The convictions of Allen and Conti demonstrate several trends in investigations that companies and executives must take note of as the new “normal” in government enforcement. First, the Justice Department’s antitrust and fraud prosecutors undoubtedly will continue to cooperate on investigations going forward.  Conduct such as the alleged coordination and manipulation at issue in Libor can give rise to both antitrust and fraud charges. Given the success of the Libor investigation from the government perspective and joint investigations by the Antitrust and Criminal Divisions into other financial benchmarks likely underway, companies and their executives must be on notice to the prospect of conduct giving rise to a range of potential violations. Second, the Justice Department and regulators in other jurisdictions will continue to work together, coordinating investigations, raids, and sharing information. This has happened for years on the antitrust side as several recent cartel investigations have featured simultaneous raids in the U.S., Asia, and Europe. Third, executives are firmly in the crosshairs of the U.S. government for criminal prosecutions. The Justice Department’s recent Yates Memorandum encouraged prosecutors to pursue individual executives following some external criticism that very few executives were prosecuted in the wake of the financial crisis of 2008. Executives should understand that the risks of criminal prosecution are greater than ever.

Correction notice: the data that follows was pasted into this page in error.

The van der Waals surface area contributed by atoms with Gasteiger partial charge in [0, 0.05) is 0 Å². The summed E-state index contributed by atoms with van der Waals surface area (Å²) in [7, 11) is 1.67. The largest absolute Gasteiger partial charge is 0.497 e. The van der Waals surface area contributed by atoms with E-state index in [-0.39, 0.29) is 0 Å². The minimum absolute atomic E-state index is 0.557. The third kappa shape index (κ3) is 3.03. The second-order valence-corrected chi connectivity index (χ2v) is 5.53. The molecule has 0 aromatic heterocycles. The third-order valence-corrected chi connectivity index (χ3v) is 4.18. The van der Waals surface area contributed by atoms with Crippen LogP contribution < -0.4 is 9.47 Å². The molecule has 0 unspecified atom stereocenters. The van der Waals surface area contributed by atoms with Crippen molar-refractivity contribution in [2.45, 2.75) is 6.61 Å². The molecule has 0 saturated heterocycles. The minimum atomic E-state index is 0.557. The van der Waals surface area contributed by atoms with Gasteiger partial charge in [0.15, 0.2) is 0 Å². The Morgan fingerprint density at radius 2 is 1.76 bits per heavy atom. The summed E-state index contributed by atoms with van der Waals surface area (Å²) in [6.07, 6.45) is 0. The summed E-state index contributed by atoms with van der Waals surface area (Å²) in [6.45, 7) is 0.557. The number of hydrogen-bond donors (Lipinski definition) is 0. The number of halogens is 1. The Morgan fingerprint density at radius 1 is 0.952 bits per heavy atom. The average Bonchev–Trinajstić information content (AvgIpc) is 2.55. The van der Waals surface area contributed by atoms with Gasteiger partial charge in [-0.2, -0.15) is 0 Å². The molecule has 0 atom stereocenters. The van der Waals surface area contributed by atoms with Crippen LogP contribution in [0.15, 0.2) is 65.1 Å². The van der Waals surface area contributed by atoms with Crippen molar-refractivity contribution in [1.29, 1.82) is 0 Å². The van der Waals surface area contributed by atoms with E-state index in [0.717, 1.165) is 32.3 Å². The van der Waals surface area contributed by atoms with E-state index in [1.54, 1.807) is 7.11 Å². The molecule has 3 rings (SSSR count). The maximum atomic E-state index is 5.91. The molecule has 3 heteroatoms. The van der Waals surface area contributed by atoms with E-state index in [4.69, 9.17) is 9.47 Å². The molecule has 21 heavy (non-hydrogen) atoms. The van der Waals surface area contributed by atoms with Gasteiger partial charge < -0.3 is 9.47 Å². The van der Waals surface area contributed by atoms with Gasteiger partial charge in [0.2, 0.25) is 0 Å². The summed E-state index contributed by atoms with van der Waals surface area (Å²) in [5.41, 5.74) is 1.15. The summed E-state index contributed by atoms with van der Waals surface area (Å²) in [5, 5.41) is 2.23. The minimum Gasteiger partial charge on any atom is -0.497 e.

Finally, these trends simply reinforce the need for companies to ensure they have adopted and implemented an integrated approach to compliance that encompasses both antitrust and fraud, as well as anti-corruption, trade controls, data privacy, and other issues that give rise to potential government investigation. Failure to build a policy that (1) prevents misconduct by clearly articulating the appropriate standards for employees, (2) detects potential violations through internal monitoring and enforcement systems, and (3) reacts to potential violations through a combination of effective internal investigation and response to violations—significantly increases the risk to companies and executives of substantial fines and incarceration.